All posts tagged: Brexit

Quillette Podcast 25 – Professor Robert Tombs on Why the English Intelligentsia Hates Brexit

 Toby Young talks to Robert Tombs, Cambridge history professor, about why he supports Brexit, why so many of his colleagues don’t, whether the English intelligentsia’s loathing of their country is a uniquely English characteristic, and what their reaction is likely to be if the United Kingdom does eventually leave the European Union. Robert Tombs is the author of The English and Their History, described by David Frum as “a book for our times that should become the standard text for the century to come,” and co-editor of Briefings For Brexit.

The Case for a Second Brexit Referendum Revisited: A Response to Madeline Grant

In her article “The Case Against a Second Referendum,” Madeline Grant has written an extensive critique of my “The Case For a Second Referendum.” Restrictions of space preclude a detailed consideration of the numerous objections she raises. I ignore altogether the personal comments she makes in the section portentiously titled “Bias,” and elsewhere, on the basis that they are irrelevant. It is worth standing back and re-iterating the basic, and quite simple, position set out in my article—that the best argument for a second referendum is that the “Leave” proposition in the first referendum in 2016 was, necessarily, extremely general, and that the terms of Theresa May’s proposed Withdrawal Agreement are, by contrast, very specific. The Withdrawal Agreement provides a glide-path to a future which many Leave voters did not and indeed could not have anticipated in 2016. The two most prominent advocates for the Leave proposition, Nigel Farage and Boris Johnson, have both said in terms that the Withdrawal Agreement is worse than staying in the EU. They also insist that the electorate not be …

The Case Against a Second EU Referendum

The possibility of a second referendum offers, to many, a tantalizing prospect of rescue from political deadlock. Since Parliament cannot decide on a deal and largely refuses to contemplate “No Deal,” this argument goes, we should allow the people to “choose” once more. Barrister Oliver Conolly has offered a well-written and thoughtful case for a second referendum here on Quillette, which acknowledges some of the flaws that advocates of this plan often ignore. Yet his analysis, in my view, suffers several major drawbacks. I will discuss these in loose categories, starting with the least important before broadening my analysis out to more substantive complaints. Bias The first category consists of examples of bias. To his credit, Conolly restricts his discussion to the official campaign groups in the 2016 referendum, rather than appealing to the excesses of the unofficial campaign groups. Yet he still maintains that the Leave campaign was more deceitful than Remain—a debatable proposition. Conolly also uses the loaded term “People’s Vote” throughout the article—not always in inverted commas. As numerous objectors have pointed …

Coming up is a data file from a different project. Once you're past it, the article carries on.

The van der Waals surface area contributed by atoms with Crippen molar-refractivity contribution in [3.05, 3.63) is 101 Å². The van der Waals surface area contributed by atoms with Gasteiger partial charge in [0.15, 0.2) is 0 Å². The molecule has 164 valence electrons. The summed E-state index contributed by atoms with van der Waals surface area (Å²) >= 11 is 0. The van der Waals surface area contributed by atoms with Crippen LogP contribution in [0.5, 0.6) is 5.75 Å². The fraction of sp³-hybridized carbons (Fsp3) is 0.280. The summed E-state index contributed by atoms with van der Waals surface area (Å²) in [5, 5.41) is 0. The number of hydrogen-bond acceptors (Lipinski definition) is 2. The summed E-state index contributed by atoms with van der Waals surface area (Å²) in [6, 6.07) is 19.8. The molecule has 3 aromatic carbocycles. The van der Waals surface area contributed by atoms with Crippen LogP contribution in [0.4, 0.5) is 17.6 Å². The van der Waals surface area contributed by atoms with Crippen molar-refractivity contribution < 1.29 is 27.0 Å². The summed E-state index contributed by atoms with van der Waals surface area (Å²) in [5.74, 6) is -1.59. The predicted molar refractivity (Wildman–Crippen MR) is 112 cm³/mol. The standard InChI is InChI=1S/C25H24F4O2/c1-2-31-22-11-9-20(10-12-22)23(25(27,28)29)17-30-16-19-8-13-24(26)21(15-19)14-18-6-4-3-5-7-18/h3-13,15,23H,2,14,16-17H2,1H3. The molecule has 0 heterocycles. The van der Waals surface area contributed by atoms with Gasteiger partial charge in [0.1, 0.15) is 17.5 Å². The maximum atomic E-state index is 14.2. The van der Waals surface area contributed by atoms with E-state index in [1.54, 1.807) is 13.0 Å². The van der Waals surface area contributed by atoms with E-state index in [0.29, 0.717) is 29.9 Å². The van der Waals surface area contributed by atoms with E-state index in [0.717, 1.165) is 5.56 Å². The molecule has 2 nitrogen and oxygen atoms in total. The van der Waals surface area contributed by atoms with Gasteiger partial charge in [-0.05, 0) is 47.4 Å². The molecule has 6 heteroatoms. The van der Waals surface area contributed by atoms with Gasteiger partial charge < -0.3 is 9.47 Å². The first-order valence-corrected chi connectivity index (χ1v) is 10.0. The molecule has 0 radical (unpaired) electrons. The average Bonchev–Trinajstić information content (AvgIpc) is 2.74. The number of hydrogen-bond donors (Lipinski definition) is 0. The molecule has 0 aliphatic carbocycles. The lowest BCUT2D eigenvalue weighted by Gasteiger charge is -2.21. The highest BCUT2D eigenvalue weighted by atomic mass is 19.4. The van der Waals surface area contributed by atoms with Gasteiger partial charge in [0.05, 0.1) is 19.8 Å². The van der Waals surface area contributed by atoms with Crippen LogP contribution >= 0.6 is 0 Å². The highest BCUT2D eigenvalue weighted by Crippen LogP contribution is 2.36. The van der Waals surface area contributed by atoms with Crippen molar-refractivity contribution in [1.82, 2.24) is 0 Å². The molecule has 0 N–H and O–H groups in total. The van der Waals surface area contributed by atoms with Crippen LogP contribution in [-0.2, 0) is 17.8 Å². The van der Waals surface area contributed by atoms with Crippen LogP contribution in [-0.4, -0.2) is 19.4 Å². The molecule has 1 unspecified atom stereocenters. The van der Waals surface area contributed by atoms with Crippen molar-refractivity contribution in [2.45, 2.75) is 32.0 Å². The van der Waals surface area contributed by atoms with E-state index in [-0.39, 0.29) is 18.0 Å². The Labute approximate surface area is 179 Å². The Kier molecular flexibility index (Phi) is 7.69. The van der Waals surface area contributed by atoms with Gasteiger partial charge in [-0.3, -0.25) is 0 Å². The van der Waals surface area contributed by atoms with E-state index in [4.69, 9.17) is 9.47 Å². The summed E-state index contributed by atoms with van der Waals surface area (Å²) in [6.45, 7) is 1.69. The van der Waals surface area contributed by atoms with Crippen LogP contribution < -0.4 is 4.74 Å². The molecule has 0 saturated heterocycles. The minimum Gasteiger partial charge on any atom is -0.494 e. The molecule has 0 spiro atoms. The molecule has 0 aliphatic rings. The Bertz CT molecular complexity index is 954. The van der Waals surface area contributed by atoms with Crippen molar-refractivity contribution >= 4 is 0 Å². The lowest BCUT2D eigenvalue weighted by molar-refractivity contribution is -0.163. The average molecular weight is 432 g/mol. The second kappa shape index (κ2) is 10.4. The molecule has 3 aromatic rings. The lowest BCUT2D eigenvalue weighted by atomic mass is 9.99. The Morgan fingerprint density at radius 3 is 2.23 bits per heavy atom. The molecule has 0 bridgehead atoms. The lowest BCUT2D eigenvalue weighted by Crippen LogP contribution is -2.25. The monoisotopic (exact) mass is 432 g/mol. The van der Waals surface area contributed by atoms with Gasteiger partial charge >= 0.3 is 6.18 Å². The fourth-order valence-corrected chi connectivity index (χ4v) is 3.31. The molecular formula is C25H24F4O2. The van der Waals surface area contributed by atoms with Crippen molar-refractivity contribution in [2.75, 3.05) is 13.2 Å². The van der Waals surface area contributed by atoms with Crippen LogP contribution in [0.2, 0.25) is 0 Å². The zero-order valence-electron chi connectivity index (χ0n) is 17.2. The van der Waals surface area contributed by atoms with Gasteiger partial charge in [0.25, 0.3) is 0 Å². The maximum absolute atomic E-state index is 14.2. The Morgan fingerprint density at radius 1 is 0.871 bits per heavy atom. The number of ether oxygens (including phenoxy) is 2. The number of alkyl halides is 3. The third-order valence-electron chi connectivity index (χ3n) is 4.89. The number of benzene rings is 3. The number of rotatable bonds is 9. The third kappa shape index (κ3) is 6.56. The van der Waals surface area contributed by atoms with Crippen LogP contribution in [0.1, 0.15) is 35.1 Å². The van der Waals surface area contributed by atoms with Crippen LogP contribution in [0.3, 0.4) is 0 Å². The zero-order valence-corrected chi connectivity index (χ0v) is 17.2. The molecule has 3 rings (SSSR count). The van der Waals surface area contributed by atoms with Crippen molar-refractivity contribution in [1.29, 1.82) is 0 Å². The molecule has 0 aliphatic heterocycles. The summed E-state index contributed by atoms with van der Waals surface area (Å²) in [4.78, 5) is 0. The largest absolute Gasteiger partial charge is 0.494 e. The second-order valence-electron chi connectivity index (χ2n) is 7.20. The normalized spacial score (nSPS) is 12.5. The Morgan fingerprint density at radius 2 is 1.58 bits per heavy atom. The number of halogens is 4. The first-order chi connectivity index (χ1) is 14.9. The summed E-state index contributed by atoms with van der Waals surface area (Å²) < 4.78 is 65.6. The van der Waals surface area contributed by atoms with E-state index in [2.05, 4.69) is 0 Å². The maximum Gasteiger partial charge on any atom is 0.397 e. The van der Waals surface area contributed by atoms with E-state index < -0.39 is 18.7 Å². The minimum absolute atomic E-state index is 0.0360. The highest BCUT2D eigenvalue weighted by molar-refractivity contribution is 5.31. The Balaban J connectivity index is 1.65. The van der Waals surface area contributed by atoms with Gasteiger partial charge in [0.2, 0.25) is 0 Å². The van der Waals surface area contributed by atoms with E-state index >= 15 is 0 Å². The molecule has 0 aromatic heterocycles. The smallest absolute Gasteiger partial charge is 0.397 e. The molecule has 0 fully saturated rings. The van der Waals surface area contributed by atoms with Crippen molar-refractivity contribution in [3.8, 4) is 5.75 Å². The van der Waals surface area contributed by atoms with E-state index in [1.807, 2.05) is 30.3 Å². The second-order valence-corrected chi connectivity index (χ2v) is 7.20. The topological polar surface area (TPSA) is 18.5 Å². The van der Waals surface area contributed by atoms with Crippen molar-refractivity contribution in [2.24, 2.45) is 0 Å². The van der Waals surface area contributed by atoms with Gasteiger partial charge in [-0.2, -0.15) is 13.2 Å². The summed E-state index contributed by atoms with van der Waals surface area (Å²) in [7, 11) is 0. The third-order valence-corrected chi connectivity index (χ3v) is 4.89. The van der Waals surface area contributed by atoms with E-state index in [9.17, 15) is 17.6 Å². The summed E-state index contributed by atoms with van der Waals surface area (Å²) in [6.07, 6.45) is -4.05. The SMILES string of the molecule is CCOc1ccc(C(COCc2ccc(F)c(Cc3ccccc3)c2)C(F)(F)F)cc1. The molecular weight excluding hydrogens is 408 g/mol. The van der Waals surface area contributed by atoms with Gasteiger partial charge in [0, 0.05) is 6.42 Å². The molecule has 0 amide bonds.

The Case for a Second EU Referendum

There is a great deal of talk in Britain at the moment about a “People’s Vote”—a referendum on the terms of the withdrawal agreement between the UK government and the EU, with an option to remain in the EU. It was predictable in June 2016 that sooner or later minds would focus on the terms of the agreement that would need to be reached as part of the process when the British government triggered Article 50, the clause of the Treaty on European Union that enables member states to secede. One of the advantages of the time-limited nature of the Article 50 process is that it means the issue cannot be delayed indefinitely. This focusing of minds has, unsurprisingly, led to widespread calls for a “People’s Vote.” It is equally unsurprising that the proposal should encounter stiff resistance. Many voters were led to believe, not least by the British Government, that their vote in the 2016 referendum would settle the matter of the UK’s EU membership once and for all. Against that backdrop, many people …

The Divided Kingdom

A Review of  National Populism: The Revolt Against Liberal Democracy by Roger Eatwell and Matthew Goodwin, Pelican (October 25, 2018), 336 pages. While reading National Populism: The Revolt Against Liberal Democracy, I got the impression authors Roger Eatwell and Matthew Goodwin were betting men. They point out—in the first few pages—had you bet £100 on Leave winning the 2016 Referendum on the day of the vote, June 23, you’d have won £300 in the morning and £900 in the evening. That betting markets tacked against Leave during the course of polling gives one a sense of the groupthink among much of the UK’s commentariat—something Goodwin, in particular, doesn’t share, even though he voted Remain. I suppose I should confess to being a betting woman. The day before Labour MP Jo Cox was murdered, I put AUD$100 on Leave. After her murder, however, I changed my mind. Like some of the pollsters, I thought a single, terrible event would change the course of an entire political campaign, something that’s actually quite rare—although I didn’t know it …